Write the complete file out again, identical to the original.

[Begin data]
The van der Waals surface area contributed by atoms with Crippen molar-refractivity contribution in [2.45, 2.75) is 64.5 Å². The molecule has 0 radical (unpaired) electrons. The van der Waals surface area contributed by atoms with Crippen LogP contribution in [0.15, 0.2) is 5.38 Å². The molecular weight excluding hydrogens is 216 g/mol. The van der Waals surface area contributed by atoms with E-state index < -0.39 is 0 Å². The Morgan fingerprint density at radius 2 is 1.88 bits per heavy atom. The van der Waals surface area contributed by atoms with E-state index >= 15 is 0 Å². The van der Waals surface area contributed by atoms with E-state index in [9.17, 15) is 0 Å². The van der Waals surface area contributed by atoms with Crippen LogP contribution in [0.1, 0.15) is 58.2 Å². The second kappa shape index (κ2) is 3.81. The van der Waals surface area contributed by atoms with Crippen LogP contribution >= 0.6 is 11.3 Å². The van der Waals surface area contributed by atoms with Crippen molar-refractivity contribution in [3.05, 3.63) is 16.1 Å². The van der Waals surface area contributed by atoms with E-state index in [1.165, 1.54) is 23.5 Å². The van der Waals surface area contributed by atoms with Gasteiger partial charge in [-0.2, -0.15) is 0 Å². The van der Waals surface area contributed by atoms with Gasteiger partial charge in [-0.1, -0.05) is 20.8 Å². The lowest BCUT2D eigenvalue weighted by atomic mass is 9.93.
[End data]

The van der Waals surface area contributed by atoms with Crippen molar-refractivity contribution in [2.45, 2.75) is 64.5 Å². The molecule has 0 radical (unpaired) electrons. The van der Waals surface area contributed by atoms with Crippen LogP contribution in [0.15, 0.2) is 5.38 Å². The molecular weight excluding hydrogens is 216 g/mol. The van der Waals surface area contributed by atoms with E-state index < -0.39 is 0 Å². The Morgan fingerprint density at radius 2 is 1.88 bits per heavy atom. The van der Waals surface area contributed by atoms with E-state index >= 15 is 0 Å². The van der Waals surface area contributed by atoms with E-state index in [9.17, 15) is 0 Å². The van der Waals surface area contributed by atoms with Crippen LogP contribution in [0.1, 0.15) is 58.2 Å². The second kappa shape index (κ2) is 3.81. The van der Waals surface area contributed by atoms with Crippen LogP contribution >= 0.6 is 11.3 Å². The van der Waals surface area contributed by atoms with Crippen molar-refractivity contribution in [3.05, 3.63) is 16.1 Å². The van der Waals surface area contributed by atoms with E-state index in [1.165, 1.54) is 23.5 Å². The van der Waals surface area contributed by atoms with Gasteiger partial charge in [-0.2, -0.15) is 0 Å². The van der Waals surface area contributed by atoms with Gasteiger partial charge in [-0.1, -0.05) is 20.8 Å². The lowest BCUT2D eigenvalue weighted by atomic mass is 9.93.